Ad Essays About Toyota Corolla 2015

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I can imagine the roomful of dealers when Toyota debuted the primary TV commercial for its campaign to launch the 2014 Corolla. Called "Style Never Goes Out of Style," it shows various past Corolla models surrounded by period-appropriate dancers, music and schtick. Even after hearing about the extensive research and intent that went into its creation, the dealers must have begun to madly calculate how they were going to sell the cars in spite of it.

The ad provides a textbook case in mistakes to avoid when you contemplate your next campaign, with these four broad points to keep in mind:

The days of announcing branding are over. No ad can say a brand is "cool" or "different," or credibly claim any other quality, since consumers are too cynical and distrusting to believe it anymore. The Toyota spot expends considerable time and obvious expense to declare that the Corolla has always been "with it," when we know it has been mostly a boring, utilitarian and otherwise highly successful model. MTV had a saying long ago that if you had to say you were cool, you weren't. Corolla isn't.

Self-reflection isn't differentiation. Nobody is ever going to love your brand as much as you do unless, like you, they're paid to feel that way. The company's press release about the new Corolla touts many design changes that must be important internally, but from the glimpses that the outside world is given in the spot, it looks like, well, every other car in its category. There's something almost satirical about how the new model is presented (wholly unintended, I'd expect). The dancers are more memorable.

Complicated research conclusions are doomed. The company says that its extensive research told it that 1) Millennials are looking to upgrade their careers, 2) they're looking for a "real" car to get them there, and that, implicitly 3) the Corolla campaign should continue the momentum of the company's Let's Go Places brand direction. Not only does little of that make any sense (most notably, Millennials don't see cars as symbols the way their parents did), but how Toyota got from that to the TV spot is beyond me.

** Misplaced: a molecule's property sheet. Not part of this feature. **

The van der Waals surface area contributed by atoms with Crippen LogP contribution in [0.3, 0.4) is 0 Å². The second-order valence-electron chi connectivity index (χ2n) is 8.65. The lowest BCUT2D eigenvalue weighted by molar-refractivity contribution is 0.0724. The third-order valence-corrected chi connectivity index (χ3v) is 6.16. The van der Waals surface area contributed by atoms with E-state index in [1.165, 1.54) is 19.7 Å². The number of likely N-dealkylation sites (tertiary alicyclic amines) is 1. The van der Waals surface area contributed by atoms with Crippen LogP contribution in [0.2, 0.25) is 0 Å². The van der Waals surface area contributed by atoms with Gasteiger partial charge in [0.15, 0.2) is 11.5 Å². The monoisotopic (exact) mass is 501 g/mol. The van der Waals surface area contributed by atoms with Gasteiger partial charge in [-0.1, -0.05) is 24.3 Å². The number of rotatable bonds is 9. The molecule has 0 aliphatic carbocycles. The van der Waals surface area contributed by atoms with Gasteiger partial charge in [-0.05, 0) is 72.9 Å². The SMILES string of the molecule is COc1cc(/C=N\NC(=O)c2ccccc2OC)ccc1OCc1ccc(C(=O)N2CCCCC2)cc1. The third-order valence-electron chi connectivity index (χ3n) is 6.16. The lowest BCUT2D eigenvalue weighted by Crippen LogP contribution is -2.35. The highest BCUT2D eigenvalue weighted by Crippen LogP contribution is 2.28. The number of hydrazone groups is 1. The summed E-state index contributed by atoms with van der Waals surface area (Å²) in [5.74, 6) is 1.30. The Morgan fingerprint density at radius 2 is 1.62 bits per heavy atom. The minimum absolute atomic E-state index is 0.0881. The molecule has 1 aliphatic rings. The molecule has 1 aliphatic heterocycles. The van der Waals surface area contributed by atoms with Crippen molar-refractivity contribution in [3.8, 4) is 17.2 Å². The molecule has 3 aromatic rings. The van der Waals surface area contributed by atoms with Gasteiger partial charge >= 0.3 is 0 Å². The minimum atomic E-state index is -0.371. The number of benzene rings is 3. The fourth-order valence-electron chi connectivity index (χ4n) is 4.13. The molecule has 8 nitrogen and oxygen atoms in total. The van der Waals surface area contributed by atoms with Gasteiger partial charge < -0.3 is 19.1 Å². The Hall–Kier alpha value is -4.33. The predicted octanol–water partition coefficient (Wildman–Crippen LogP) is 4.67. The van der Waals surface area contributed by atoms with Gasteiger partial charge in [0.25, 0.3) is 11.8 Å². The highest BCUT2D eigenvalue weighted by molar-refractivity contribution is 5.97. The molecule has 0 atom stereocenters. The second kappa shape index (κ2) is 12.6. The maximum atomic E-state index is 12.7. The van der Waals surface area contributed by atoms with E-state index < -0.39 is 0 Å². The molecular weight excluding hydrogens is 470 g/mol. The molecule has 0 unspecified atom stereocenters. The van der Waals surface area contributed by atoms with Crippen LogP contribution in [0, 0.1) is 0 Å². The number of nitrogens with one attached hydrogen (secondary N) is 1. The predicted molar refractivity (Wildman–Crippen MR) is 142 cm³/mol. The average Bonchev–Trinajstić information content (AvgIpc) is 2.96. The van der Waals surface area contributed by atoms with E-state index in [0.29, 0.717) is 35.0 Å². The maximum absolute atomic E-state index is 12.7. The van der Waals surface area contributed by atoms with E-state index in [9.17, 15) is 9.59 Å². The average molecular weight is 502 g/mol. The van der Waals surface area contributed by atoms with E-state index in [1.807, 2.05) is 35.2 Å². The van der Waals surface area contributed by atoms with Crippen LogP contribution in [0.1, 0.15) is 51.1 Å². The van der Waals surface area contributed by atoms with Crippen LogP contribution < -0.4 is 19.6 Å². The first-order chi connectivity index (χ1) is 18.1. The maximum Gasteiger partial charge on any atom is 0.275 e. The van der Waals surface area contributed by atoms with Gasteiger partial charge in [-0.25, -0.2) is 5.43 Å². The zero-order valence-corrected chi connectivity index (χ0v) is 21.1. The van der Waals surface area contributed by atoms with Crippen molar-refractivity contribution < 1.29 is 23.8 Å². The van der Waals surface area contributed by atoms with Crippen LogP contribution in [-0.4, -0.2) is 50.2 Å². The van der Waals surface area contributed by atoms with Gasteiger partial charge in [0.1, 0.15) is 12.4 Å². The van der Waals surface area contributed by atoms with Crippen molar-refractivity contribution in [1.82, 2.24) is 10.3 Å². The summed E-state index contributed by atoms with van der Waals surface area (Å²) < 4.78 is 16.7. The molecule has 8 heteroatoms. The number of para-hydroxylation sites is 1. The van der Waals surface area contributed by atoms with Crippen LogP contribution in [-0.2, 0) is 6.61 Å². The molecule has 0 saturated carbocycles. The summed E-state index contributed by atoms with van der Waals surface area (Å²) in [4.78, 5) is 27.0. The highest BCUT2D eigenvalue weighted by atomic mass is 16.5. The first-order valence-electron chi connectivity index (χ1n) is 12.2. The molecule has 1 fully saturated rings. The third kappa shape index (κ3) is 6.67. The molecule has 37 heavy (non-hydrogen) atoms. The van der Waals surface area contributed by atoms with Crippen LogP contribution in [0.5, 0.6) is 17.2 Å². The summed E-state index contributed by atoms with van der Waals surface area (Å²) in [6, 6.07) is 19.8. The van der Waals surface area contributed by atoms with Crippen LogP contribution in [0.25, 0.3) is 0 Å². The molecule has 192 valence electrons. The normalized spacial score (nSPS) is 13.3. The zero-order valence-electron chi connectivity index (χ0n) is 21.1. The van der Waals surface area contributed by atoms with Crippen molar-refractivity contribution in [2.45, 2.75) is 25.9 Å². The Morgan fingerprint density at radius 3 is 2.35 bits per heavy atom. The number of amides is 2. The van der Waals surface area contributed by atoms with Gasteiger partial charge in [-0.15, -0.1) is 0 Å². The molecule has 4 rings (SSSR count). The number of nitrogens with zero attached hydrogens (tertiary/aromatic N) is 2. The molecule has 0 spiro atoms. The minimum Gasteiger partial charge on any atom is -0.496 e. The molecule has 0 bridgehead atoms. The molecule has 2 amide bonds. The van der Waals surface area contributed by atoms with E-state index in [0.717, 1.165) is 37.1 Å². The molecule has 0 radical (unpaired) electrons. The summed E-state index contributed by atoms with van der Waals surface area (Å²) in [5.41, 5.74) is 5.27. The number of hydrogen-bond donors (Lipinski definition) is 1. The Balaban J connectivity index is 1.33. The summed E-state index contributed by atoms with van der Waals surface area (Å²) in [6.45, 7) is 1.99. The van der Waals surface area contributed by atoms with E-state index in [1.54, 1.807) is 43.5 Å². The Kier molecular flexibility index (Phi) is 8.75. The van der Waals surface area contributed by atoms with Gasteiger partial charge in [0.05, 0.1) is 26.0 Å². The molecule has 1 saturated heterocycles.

Repetition of nonsense is still nonsense. The ad is part of a vast campaign, so it could be defended with the breakfast cereal gambit ("sure, there's no nutrition in the box, but when served with an apple and glass of orange juice, it's part of a balanced breakfast"). Toyota lists all of the mobile, social and experimental components that comprise the campaign, but they seem to all propagate the same nonsense. There's something to be said about staying "on brand," but not to the exclusion of saying anything useful to anybody.

I'm not as much surprised as saddened that such nutty beliefs and misconceptions about advertising (and marketing overall) can lead otherwise smart, creative people to squander their effort, money and the patience of would-be consumers. I'm sure there are binders full of rationale for why it's stunningly brilliant stuff, and there'll be metrics that declare the spot a wild success. But believing those arguments, or valuing those outcomes, requires that you first ignore the four truisms I stated above.

Advertising used to be about communicating information that was memorable, meaningful and useful. By those measures, the new Corolla spot delivers only an unintended punch to Toyota's dealers, who probably need to meet really high sales quotas. Doing so is going to require a lot more than people dancing around cars.


JONATHAN SALEM BASKIN is the author of "A Thousand Words: Why We Must Fight The Tyranny of Brief, Vague & Incomplete," and the president of Baskin Associates, a marketing consultancy. You can follow him on Twitter: @jonathansalem.

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